• Thundershirt OR anxiety wraps he needs to be conditioned to wearing these so that he has builds a positive association with wearing them. They have been shown to reduce environmental stress in some dogs.
  • T-touch, massage and aromatherapy. The association of touch with a smell of lavender can be a strong enough stimulus to produce calmness at other times. This has to be done in a way that teaches the animal.
Write A List Of Stressors To Help You Identify His Triggers (example below)
  1. Strangers
  2. Things suddenly appearing in his eye line
  3. Unexpected events in his environment
  4. Shapes he is not used to
  5. Children
  6. Location
  7. Noises
  8. People and/or dogs walking past
  9. Riding in the car
  10. Threats to his resources
  11. Thunder
  12. Collar or equipment
  13. Verbal and/or physical punishment
  14. Owner stress
Behaviour Modification:
  • A common treatment approach would be to use respondent conditioning to elicit a newly conditioned emotional response.  See below for an explanation on how we can do this and the specifics that it entails. (below posters are all part of the essential resource pack)
  • It is important that we do not use flooding at any point in a procedure so distance is key and animals do not learn when they are stressed. Or if they do, it won’t be the desired type of positive association learning that we are trying to achieve.
  • Once you have the animal anticipating that great things happen in presence of this trigger, you can start to increase the intensity of exposure. You will still be using the high value item, making sure you take into consideration the timing and his motivation towards your value item.
  • Then introduce an incompatible behaviour which then becomes the trained behavioural response that is reinforced and maintained by the value of the reward.
Poster Showing How To Change A Behaviour & Put It Under Stimulus Control (SD)

changing behaviour cc cer

Poster Below Shows Optimal Conditions For Learning

Why Dogs Do Not Learn (3)

Poster Below Represent The Relationship Between Unconditioned & Conditioned Elicitors To Elicit Unconditioned Responses (please note, the conditioning gets weaker, the higher the order)

behaviour-altering-effects-2

Patterns Of Behaviour:


These are sometimes heritable and often can be sporadic. There is some evidence (Karen Overall 2013) that Rottweilers who are affected by OCD tend to chase or run from things that are not there. It is thought that they hallucinate. However, breed specific behaviour is not deterministic. To distinguish normal from abnormal, the mere act of intensifying the behaviour, would give a good indication. So, for example, if the dog’s behaviour becomes less extreme by practicing it, then it is likely that the behaviour is not abnormal (this will have better results using behaviour modification techniques outlined in the posters above). Can you call the dog “out” of the behaviour? If the behaviour is out of context, he cannot be interrupted, the increased stimulation & exercise makes no difference and he is distressed, it is likely he has OCD (or CCD). This is regardless of breed.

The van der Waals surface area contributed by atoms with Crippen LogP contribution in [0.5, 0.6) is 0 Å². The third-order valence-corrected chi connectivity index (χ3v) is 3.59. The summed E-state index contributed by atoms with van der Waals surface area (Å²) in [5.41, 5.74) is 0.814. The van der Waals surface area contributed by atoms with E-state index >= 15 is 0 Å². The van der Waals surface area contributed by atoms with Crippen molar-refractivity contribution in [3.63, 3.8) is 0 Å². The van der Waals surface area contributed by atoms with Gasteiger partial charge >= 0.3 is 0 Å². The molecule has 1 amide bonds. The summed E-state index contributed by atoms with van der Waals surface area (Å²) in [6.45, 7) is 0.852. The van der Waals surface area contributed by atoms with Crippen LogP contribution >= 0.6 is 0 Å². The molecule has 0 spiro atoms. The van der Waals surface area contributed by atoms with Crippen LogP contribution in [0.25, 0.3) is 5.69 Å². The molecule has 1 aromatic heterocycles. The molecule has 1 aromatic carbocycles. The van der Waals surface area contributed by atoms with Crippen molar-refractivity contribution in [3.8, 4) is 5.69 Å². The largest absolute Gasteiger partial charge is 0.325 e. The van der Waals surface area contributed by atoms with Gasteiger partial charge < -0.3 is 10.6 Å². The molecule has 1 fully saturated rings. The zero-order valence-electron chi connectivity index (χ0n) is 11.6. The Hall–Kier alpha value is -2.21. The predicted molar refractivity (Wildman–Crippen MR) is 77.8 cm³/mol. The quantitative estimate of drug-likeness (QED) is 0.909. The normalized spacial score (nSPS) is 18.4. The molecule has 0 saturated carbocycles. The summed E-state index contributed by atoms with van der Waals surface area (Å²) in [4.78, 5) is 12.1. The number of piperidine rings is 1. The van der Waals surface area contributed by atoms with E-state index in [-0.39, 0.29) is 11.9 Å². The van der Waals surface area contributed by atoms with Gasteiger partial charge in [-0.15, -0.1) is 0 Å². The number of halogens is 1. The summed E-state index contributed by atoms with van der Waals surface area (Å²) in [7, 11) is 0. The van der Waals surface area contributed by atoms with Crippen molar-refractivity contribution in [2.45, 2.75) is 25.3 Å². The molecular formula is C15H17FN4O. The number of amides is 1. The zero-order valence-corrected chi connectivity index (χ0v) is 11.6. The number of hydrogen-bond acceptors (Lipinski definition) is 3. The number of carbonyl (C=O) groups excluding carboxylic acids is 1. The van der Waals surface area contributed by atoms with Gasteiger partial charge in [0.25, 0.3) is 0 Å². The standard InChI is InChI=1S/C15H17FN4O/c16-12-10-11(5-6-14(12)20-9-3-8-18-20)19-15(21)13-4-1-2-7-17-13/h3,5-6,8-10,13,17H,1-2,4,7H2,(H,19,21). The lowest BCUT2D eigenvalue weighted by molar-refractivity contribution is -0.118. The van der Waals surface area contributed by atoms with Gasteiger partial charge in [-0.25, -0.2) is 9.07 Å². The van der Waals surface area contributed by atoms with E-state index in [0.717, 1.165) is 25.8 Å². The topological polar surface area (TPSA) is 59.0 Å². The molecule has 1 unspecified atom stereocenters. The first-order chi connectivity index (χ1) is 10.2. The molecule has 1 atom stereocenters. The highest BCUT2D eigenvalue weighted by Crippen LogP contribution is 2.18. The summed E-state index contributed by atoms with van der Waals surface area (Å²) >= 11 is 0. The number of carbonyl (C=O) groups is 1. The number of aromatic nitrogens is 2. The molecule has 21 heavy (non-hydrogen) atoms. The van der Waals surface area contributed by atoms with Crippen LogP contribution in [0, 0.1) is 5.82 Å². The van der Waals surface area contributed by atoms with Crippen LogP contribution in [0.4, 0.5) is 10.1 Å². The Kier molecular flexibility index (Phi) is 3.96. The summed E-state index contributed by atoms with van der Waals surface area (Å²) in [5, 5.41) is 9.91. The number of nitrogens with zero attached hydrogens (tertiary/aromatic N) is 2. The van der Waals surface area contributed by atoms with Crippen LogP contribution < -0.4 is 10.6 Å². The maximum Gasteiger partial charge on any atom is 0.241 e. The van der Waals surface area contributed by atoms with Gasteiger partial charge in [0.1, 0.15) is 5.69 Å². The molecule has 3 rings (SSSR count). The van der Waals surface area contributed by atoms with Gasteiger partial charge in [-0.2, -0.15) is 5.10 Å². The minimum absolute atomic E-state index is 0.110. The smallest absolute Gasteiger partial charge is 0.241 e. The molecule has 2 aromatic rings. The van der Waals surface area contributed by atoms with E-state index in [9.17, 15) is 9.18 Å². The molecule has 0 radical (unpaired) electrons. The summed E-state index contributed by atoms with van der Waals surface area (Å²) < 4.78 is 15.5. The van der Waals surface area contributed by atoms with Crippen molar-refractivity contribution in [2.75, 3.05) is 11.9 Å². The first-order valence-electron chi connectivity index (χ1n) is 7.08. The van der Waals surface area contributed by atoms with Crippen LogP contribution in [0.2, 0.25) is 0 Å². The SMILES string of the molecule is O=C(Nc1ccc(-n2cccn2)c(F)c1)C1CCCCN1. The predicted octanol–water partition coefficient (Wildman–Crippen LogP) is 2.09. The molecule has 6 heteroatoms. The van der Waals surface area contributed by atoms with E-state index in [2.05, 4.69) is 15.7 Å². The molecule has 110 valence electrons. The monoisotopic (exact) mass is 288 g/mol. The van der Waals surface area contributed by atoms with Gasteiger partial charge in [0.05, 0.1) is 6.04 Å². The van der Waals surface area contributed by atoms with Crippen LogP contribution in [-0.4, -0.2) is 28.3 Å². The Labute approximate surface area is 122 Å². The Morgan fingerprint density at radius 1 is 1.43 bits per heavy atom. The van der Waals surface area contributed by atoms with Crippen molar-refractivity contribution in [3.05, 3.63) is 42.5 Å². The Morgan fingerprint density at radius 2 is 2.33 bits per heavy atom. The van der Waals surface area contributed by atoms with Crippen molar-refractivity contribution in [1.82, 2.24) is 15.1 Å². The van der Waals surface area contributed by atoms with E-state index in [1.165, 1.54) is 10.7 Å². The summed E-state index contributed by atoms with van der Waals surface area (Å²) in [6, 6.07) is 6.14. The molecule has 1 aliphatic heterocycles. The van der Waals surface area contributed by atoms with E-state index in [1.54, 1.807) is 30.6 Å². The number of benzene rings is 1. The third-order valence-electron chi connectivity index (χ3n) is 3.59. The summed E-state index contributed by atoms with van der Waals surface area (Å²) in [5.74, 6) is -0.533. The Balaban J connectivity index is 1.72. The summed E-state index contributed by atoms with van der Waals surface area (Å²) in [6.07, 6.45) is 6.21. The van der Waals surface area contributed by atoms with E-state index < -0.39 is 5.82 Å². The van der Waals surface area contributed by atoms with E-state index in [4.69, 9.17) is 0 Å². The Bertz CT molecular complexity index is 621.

Typical Patterns:

OCD happens usually around the 18-24 month window or social maturity. The neurochemistry changes which are part of the unfolding of genetic material (as they mature) are thought to be the reason why there is an age related factor. The behaviour often presents around this time and if it is not treated, will decline. Dogs will get worse at different rates, some quickly and some slowly. Reinforcement of the abnormal behaviour is often a factor or trigger.

Management & Training :
  • Not allowing him to practice these behaviours as practice improves how well they are performed.
  • Interrupt and redirect the animal to a more pleasurable or contradictory behaviour that will not allow the OCD behaviour to occur. It must be enjoyable and of high enough value to interrupt the unwanted behaviour.
  • If the OCD is fully developed and you are unable to interrupt it, then it is possible that you might need to think about medication and work with a vet behaviourist.
  • Once you can interrupt the behaviour it is then time to start modifying the behaviour. For a light chasing condition it might be best to train an alternative behaviour that is desirable & this is rewarded.
  • Rewarding biofeedback cues (like breathing and relaxing) with something wonderful, will help to teach the dog how to alleviate his own stress and you are rewarding him for the physical signs, which match a more relaxed underlying physiological state. The reward and position will provide both pleasure and relief for him. It is important to start these types of techniques away from triggers and get them generalised to different contexts so that they can be proofed. They will not be effective if only used in the presence of something that initiates an activation reflex.
  • Prevention of the behaviour using environmental management and teaching a new behaviour which is placed under stimulus control. Then placing this new replacement behaviour on a reinforcement schedule which is suitable to maintain the behaviour.
Conclusion:

The treatment plan for a compulsive disorder is often long-term. The earlier this is treated the better. Successful management is key. It is important to note, that there will often be ups and downs in this type of condition, but it is important to stay the course with this type of treatment protocol.